Sen. Mitt Romney (R-UT) is up in 2024. Will he run again? Normally, there isn't much of an issue about an incumbent Republican running for reelection in a deep red state unless he is on the wrong side of 90. Romney is 76, so his reelection should be a slam dunk, no? Well, it's not. The problem is his lack of Trumpiness. If he runs, he is almost certain to have one or more primary opponents. He doesn't have to decide now. The filing deadline is in March 2024, and he could delay until the last day to keep his potential opponents in uncertainty, but they might just file anyway and see how it develops. Romney has only $1.6 million cash on hand, but he could drop $30 million of his own money into the race if need be.
For Romney, the big question is "Does he want to be remembered as the guy who lost the presidential race in 2012 and then lost a Republican primary in 2024?" Many sources say he doesn't. One advantage of not running for reelection is that he could spend the next 15 months attacking Donald Trump and doing everything he can to see him not be elected president, and let the chips fall where they may. As a candidate, that would likely be fatal, even in Utah, where Trump is not wildly popular by red-state standards.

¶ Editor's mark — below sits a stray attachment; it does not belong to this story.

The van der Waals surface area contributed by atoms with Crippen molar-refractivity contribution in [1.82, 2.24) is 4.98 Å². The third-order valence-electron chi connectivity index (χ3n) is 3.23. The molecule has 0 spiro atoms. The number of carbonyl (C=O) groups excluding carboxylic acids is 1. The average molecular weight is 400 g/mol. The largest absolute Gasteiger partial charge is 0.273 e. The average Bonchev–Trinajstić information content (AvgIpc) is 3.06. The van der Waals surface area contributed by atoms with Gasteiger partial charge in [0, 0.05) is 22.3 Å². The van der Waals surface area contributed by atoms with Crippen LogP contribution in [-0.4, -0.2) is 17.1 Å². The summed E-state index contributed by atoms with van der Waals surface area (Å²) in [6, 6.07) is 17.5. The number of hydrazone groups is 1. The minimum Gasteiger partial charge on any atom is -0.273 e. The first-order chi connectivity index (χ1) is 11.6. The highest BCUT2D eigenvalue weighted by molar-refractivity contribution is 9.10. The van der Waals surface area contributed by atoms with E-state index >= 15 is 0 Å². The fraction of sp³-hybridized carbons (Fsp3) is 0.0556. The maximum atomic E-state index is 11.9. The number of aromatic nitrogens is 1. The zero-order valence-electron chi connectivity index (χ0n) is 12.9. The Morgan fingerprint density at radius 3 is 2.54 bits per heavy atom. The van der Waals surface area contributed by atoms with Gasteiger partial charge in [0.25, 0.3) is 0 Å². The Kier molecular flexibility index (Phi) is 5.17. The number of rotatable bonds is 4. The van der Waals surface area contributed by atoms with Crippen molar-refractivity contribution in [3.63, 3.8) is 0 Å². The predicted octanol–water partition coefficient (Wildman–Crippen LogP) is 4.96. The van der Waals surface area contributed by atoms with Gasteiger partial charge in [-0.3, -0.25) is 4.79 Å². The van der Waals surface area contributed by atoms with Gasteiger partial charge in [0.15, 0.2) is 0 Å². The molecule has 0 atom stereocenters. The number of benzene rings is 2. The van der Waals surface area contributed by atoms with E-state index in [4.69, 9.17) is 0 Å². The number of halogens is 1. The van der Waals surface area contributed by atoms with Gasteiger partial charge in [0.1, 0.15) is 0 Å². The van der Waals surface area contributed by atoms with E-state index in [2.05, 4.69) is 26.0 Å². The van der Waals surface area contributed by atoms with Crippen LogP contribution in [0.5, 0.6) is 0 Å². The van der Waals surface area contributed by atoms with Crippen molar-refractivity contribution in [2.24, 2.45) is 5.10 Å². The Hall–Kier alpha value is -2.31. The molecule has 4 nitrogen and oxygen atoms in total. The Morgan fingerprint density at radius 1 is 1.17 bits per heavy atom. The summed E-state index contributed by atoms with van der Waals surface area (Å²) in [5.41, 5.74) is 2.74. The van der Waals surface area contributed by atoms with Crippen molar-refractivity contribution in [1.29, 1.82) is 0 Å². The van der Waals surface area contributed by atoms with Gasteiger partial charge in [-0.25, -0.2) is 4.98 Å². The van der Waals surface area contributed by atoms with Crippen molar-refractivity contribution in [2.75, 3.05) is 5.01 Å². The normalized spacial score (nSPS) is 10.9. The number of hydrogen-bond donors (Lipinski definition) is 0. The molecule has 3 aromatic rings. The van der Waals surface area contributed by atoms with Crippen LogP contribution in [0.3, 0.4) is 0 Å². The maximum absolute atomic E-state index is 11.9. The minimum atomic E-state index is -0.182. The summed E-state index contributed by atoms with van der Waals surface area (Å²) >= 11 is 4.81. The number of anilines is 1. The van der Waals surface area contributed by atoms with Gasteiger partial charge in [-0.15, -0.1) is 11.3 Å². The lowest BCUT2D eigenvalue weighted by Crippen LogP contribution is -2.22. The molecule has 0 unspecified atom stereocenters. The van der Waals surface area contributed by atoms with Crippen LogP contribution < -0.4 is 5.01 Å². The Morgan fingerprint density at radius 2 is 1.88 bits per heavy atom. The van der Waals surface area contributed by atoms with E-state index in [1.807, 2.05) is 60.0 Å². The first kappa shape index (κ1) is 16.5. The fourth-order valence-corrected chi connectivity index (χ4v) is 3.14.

If Romney decides to run, his biggest opponent is likely to be state House Speaker Brad Wilson (R). He has formed an exploratory committee and is raising money. If more Republicans enter the race, Romney's chances go up because the anti-Romney vote might splinter. Utah doesn't have runoffs. The candidate with the most votes gets the nomination. If Romney declines to run, the field will be gigantic. Former representative Jason Chaffetz and Gov. Spencer Cox (R-UT) would probably jump in, as well as Rep. Chris Stewart (R-UT) and others. (V)